Cuchulain of Muirthemne

XVI. Sons of Doel Dermait

   One time Cuchulain was gone west to Carraige, in the province of Connaught, and Lugaid of the Red Stripes with him, and Laeg. And one day they saw a young girl standing on the burial-bill of Tetach. "What is it you are wanting?" said Lugaid. "I want Cuchulain, son of Sualtim," she said, "for I have set my love on him on account of his great deeds that I have heard of." "There he is, beyond," said Lugaid. Then she went over to him, and put her arms about his neck, and kissed him; and she told him she was Finnchoem, daughter of Eocho Rond, king of Hy Maine.
   Then Cuchulain took her into his keeping, and they travelled northward through the night, towards Emain. And one time in the darkness of the night, towards Fid Manach, they saw three fires in a wood before them, and nine men at every fire; outlaws they were, that were robbing the country. And Cuchulain killed three of them at every fire.
   And in the morning they saw a troop of men coming towards them on the plain, and Finnchoem's father, the king of Hy Maine, leading them, and he having on him a four-folded crimson cloak, with four borders of gold, and a shield with eight borders of white bronze, and a gold-hilted sword at his side. And he had light yellow hair falling down on each side to the flanks of his grey-black horse; and there was a gold chain of the weight of seven ounces hanging from his hair, and it was from that he took his name, Eocho Rond, that is, Eocho of the gold chain. And as soon as he saw Cuchulain, he threw his spear at him. But Cuchulain caught the spear and threw it back again, and it struck the horse in the neck, so that he reared up and threw his master. And Cuchulain lifted Eocho in his arms, and carried him as far as Cruachan, that they were near at the time, to leave him with Ailell and with Macye. And there was great shame on the king of Hy Maine at what had happened.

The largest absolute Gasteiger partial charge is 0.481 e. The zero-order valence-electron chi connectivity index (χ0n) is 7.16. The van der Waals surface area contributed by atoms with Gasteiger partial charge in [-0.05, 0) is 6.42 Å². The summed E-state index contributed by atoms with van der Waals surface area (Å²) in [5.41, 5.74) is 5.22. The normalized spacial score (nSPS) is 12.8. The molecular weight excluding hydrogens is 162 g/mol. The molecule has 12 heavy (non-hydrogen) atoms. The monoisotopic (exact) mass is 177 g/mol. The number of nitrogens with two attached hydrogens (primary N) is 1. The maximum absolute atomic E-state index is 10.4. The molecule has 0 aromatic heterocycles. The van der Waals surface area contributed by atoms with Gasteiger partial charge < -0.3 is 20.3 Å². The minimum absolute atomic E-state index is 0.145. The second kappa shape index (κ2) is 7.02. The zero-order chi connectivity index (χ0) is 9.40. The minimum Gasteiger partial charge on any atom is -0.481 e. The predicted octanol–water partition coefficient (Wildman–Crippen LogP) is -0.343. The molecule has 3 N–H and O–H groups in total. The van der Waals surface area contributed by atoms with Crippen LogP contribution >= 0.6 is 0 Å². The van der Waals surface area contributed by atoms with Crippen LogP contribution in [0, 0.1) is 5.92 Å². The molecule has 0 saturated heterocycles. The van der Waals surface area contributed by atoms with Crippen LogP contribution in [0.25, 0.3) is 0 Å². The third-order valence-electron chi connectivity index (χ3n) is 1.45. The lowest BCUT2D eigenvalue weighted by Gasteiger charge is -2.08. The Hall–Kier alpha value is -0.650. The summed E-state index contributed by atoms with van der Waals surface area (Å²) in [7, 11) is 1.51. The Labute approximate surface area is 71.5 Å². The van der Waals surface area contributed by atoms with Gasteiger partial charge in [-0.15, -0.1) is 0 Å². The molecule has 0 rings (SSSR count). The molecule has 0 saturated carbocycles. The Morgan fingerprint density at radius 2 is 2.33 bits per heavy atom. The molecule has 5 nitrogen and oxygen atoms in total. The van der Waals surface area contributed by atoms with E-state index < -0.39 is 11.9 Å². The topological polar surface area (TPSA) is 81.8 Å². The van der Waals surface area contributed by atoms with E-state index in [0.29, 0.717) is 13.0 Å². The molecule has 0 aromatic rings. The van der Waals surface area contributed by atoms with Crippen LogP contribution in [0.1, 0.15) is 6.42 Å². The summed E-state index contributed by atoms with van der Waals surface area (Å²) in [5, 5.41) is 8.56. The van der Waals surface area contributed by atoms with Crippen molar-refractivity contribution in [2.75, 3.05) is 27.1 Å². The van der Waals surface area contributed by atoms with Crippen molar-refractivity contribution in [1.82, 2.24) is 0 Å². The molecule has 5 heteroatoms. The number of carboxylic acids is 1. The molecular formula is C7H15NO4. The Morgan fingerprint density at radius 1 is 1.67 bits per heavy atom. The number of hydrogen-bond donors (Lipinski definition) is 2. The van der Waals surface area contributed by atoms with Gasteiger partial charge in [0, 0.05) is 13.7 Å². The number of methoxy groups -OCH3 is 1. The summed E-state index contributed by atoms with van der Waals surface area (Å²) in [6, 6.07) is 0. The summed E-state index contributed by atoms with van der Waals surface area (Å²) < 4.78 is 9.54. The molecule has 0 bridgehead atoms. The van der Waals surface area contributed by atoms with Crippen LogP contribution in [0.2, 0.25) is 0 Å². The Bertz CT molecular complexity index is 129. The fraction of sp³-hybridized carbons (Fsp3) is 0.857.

And when Cuchulain was leaving him he said. "May you never have rest in sitting, or in lying down, until you find out what it was brought away the three sons of Doel Dermait, the Beetle of Forgetfulness, out of their own country."
   And Cuchulain went on to Emain. But when he sat down in his place, it seemed to him the walls of the house and the ground under him to be on fire. Then he said to his people: "I think what Eocho Rond threatened me with is coming on me, and I will get my death if I do not do as he bade me."
   Then he went back to his own place, Dundealgan, and out westward to Baile's strand. And there he saw a boat coming, and the king of Alban's son in it, and his people, and they bringing presents for king Conchubar, of purple, and of golden drinking-cups. And when they saw the three men on the strand, Cuchulain and Lugaid and Laeg, they said to them: "It is likely if the king knew we were here, he would send us food and drink by you." "Is it a steward you would make of me?" said Cuchulain, and anger came on him, and he took the sword in his hand to strike them. "Give us our life, Cuchulain, for we did not know you," said the king's son.